January 30th, 2013
In a recent article published in The New York Times about the importance of maintaining an online identity as a career management and job search strategy, I talked about the value of tools such as LinkedIn for building a digital footprint. Many of my clients are huge fans of LinkedIn and with good reason…the platform allows them to build a professional identity and engage with like-minded colleagues. But as we saw recently, LinkedIn “giveth and it taketh away”; the company has steadily eliminated the number of free features, discontinued the events feature, and plans to remove the answers feature by the end of the month. So while it’s important to be there it is equally important to recognize that LinkedIn makes the rules regarding usage and their terms of service can change at any time. I don’t mean to single out LinkedIn; Facebook has certainly been scrutinized for changing features and in turn derailed some users’ preferred methods of interacting on the site. Many” booed” the mandatory change to timeline and others are unhappy with the privacy implications of Facebook’s social graph search which lets users search across the Facebook database by users’ interests. And I’m sure that as Google+, Twitter, Pinterest, etc. continue to evolve there will be changes in their terms of usage as well.
The moral of the story here is that we each need to take ownership of our own online identity and social media destiny and build platforms that we ultimately control. This might be a personal website where we share our professional persona or a blog where we engage with others and build a community…but on our own terms. Sites like About.me and Weebly are good places to start if you want to build a web page and WordPress and Typepad allow you to build a hybrid web and blog page. I’m certainly not suggesting that you abandon your social media profiles; I’m simply suggesting that you create alternatives should a platform’s terms of service change and no longer offer value to you.
October 29th, 2012
Last week I led a presentation at the World of Working Women Employment Conference & Job Fair in New York City and discussed methods for leveraging technology to improve the quality of your job search.
Job Board Tips
- Use aggregate boards to save time and build efficiencies into your search. Rather than spending time searching multiple job boards, use an aggregate board such as Indeed or Simply Hired. These aggregate boards pull information from multiple boards and allow you to search from one location in real time based on your specific search parameters.
- Use niche boards to source jobs specific to your skills and expertise. Rather than spending time on a big board like Monster or CareerBuilder, source some niche boards that specifically recruit for your industry or job function. There may be less competition on a specialized board. Examples of specialized boards are eFinancialCareers and Med Reps (for medical sales jobs).
- Set up job board alerts to automate job search and reduce time spent on certain tasks. You can customize the information on the types of postings you are interested in receiving by job function, industry, location, and skills.
- Add keywords to resumes to make it easier to be found by employers. Many employers use applicant tracking software to source candidates. By adding keywords to your resume that indicate your functional and technical skills, you can increase the chances of being found.
- Format your resume so an ATS system can read it. Be sure to place your dates of employment to the right of the company name and create clear category headings on the resume such as professional experience and education to ensure that if a software is scanning your resume it can find the information it needs.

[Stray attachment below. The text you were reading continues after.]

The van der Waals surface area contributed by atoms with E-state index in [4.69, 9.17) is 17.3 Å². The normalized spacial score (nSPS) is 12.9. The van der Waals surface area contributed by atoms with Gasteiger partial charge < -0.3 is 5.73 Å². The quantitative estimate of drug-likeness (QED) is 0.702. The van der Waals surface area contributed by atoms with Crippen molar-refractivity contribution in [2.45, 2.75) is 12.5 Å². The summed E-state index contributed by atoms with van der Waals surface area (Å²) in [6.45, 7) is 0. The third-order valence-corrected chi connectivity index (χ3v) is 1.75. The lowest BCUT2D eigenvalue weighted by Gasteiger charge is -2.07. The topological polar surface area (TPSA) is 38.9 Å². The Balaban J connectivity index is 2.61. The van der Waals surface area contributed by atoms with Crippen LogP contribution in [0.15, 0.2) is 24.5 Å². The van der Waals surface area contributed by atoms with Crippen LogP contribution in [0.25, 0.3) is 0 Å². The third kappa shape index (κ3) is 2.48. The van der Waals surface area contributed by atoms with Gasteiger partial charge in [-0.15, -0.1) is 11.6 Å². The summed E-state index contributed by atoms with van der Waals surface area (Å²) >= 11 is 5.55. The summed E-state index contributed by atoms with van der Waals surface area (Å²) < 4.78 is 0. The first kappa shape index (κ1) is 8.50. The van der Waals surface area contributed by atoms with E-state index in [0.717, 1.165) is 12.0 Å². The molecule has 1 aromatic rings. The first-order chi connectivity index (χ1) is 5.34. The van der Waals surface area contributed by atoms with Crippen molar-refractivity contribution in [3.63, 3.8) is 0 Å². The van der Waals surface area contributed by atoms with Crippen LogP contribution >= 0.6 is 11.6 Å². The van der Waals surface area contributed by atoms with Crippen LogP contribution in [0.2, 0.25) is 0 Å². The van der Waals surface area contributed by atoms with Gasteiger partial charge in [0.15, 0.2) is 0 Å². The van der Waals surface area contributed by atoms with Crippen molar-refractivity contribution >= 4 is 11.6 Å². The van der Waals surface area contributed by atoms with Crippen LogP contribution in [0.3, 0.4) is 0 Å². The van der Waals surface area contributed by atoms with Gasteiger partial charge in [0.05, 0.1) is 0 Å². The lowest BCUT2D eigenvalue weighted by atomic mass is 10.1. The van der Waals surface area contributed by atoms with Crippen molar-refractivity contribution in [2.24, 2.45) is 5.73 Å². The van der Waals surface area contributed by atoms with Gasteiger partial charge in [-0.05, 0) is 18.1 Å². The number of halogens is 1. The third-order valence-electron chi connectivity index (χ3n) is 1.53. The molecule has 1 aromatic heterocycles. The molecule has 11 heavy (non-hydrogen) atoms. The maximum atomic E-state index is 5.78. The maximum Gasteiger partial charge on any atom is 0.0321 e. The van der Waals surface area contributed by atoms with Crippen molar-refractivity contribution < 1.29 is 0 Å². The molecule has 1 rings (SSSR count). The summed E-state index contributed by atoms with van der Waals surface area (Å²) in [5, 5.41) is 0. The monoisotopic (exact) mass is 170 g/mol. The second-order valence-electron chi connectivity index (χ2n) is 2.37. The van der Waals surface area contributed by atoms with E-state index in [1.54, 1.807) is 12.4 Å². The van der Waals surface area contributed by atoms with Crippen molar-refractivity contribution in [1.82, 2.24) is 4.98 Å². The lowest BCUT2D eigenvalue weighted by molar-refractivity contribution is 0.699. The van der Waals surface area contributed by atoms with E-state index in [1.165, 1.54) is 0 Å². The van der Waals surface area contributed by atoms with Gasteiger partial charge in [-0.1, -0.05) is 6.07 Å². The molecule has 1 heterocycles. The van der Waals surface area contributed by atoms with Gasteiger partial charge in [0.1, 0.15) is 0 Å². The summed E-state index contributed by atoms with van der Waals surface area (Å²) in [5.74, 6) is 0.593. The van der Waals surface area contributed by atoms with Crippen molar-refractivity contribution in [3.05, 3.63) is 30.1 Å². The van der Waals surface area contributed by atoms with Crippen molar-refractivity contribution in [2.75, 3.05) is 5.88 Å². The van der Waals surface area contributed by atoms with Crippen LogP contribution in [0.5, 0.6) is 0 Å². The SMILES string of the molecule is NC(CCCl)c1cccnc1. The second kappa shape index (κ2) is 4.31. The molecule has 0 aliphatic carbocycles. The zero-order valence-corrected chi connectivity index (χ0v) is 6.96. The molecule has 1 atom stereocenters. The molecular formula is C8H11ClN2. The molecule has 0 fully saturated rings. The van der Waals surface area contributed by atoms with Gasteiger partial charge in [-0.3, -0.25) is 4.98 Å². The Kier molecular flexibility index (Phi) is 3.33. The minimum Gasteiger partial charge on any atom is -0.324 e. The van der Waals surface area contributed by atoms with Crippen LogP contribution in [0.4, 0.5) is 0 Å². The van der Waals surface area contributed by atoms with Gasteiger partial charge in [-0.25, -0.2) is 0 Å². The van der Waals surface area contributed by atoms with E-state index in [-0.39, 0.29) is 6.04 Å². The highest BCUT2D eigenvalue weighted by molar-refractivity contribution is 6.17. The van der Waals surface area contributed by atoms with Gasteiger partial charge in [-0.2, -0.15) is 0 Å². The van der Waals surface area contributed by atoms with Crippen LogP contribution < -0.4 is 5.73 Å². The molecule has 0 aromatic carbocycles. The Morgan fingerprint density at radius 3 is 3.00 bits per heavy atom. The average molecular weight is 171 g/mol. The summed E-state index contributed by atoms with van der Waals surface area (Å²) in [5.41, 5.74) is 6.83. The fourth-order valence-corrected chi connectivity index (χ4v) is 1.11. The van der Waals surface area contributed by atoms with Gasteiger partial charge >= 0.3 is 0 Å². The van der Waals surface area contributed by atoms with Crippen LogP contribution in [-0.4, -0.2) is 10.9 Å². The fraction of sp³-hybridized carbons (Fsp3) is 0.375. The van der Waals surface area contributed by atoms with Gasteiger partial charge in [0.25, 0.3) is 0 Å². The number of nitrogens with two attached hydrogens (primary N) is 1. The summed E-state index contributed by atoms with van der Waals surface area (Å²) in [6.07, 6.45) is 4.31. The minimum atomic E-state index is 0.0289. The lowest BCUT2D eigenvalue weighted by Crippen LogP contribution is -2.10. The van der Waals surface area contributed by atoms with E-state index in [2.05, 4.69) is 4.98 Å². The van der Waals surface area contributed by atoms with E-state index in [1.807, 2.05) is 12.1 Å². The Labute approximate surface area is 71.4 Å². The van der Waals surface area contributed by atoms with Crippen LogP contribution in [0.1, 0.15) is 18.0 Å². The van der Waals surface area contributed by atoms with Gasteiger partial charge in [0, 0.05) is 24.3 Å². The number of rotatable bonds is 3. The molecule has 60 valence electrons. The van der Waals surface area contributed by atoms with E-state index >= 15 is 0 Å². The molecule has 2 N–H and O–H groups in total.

- Create a text version of your resume to upload to job boards. Save the resume as a text only document and clean up the formatting to create a presentable text version. Learn how to create a text document here.
Online Job Search Tips
- Reach out to connections via LinkedIn and Facebook. Most people get their jobs through people they know. Tools like LinkedIn and Facebook help facilitate relationship building.
- Improve your online presence via Google+, BrandYourself and ZoomInfo. Most hiring managers and recruiters will do an online search of candidates before calling them in for an interview. By creating a professional profile on these sites you increase the likelihood of being found online, elevate your professional positioning, and potentially improve your chances of being called in for an interview.
- Use tools such as Jigsaw, Glassdoor, and Vault to research companies and people in companies. These tools offer great competitive intelligence about industries, companies, decision makers, corporate culture, and potential job opportunities.
- Take advantage of free company databases at your local library. Many libraries have subscriptions to proprietary databases that patrons can use to create targeted lists of employers and key decision makers. This can be a great way to source contacts, turn cold leads into warm ones, or improve your networking efforts.
July 9th, 2012
Jobvite recently polled over a thousand HR and recruitment professionals on their social media recruiting activity. The results of the survey suggest the trend towards using social media as a recruitment strategy continues to grow. More specifically:
- 92 percent use or plan to begin using social networks and social media for recruiting.
- Facebook and Twitter recruiting adoption is growing rapidly; 66 percent of those polled are using Facebook and 54 percent are using Twitter to source candidates.
- LinkedIn is becoming “nearly universal” for recruiting with 93 percent reporting using it for sourcing.
- 73 percent of recruiters have successfully hired a candidate who was identified or introduced through a social media network.
- 89 percent reported making hires through LinkedIn, 26 percent through Facebook, and 15 percent through Twitter.
- 89 percent of recruiters said they were likely to look at social profiles.
Interested in getting your social media profiles up to snuff? Check out these tips for building your online presence on LinkedIn, Facebook, and Twitter.
July 3rd, 2012
The New York Times recently published an article exploring the value of creating an online career portfolio to showcase your work and offered several suggestions for leveraging online platforms to create and promote your professional brand. This strategy is a growing trend for people in job search as well as those proactively managing their careers.